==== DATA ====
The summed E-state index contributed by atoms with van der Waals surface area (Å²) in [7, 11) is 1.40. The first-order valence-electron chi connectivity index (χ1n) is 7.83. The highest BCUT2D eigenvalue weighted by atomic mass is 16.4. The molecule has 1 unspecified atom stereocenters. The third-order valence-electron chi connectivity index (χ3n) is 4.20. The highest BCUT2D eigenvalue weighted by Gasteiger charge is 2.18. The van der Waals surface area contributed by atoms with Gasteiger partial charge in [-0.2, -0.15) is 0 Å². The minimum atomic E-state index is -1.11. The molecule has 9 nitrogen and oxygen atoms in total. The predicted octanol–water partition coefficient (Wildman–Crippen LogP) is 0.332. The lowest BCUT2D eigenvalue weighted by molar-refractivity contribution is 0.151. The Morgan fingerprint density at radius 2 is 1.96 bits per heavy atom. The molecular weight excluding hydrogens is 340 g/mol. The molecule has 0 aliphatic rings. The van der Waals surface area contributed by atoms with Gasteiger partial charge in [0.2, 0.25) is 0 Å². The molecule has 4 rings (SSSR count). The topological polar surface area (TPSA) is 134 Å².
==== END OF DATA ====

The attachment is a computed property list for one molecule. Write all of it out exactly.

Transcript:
The summed E-state index contributed by atoms with van der Waals surface area (Å²) in [7, 11) is 1.40. The first-order valence-electron chi connectivity index (χ1n) is 7.83. The highest BCUT2D eigenvalue weighted by atomic mass is 16.4. The molecule has 1 unspecified atom stereocenters. The third-order valence-electron chi connectivity index (χ3n) is 4.20. The highest BCUT2D eigenvalue weighted by Gasteiger charge is 2.18. The van der Waals surface area contributed by atoms with Gasteiger partial charge in [-0.2, -0.15) is 0 Å². The minimum atomic E-state index is -1.11. The molecule has 9 nitrogen and oxygen atoms in total. The predicted octanol–water partition coefficient (Wildman–Crippen LogP) is 0.332. The lowest BCUT2D eigenvalue weighted by molar-refractivity contribution is 0.151. The Morgan fingerprint density at radius 2 is 1.96 bits per heavy atom. The molecular weight excluding hydrogens is 340 g/mol. The molecule has 0 aliphatic rings. The van der Waals surface area contributed by atoms with Gasteiger partial charge in [0.2, 0.25) is 0 Å². The molecule has 4 rings (SSSR count). The topological polar surface area (TPSA) is 134 Å².